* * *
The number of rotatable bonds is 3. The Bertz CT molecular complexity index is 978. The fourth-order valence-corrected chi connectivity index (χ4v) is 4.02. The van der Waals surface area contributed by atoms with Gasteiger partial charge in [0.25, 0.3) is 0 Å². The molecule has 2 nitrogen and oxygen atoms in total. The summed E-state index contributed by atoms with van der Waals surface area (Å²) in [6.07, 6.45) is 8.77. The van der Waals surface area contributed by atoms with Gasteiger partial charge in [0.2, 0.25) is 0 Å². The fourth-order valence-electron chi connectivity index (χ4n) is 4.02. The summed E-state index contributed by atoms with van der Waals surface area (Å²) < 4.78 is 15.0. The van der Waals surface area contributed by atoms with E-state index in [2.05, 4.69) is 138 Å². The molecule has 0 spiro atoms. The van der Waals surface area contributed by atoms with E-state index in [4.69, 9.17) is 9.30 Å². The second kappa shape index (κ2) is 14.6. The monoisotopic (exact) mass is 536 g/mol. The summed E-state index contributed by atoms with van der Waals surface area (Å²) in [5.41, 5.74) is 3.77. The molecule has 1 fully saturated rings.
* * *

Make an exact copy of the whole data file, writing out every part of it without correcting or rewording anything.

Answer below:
The number of rotatable bonds is 3. The Bertz CT molecular complexity index is 978. The fourth-order valence-corrected chi connectivity index (χ4v) is 4.02. The van der Waals surface area contributed by atoms with Gasteiger partial charge in [0.25, 0.3) is 0 Å². The molecule has 2 nitrogen and oxygen atoms in total. The summed E-state index contributed by atoms with van der Waals surface area (Å²) in [6.07, 6.45) is 8.77. The van der Waals surface area contributed by atoms with Gasteiger partial charge in [0.2, 0.25) is 0 Å². The fourth-order valence-electron chi connectivity index (χ4n) is 4.02. The summed E-state index contributed by atoms with van der Waals surface area (Å²) < 4.78 is 15.0. The van der Waals surface area contributed by atoms with E-state index in [2.05, 4.69) is 138 Å². The molecule has 0 spiro atoms. The van der Waals surface area contributed by atoms with E-state index in [4.69, 9.17) is 9.30 Å². The second kappa shape index (κ2) is 14.6. The monoisotopic (exact) mass is 536 g/mol. The summed E-state index contributed by atoms with van der Waals surface area (Å²) in [5.41, 5.74) is 3.77. The molecule has 1 fully saturated rings.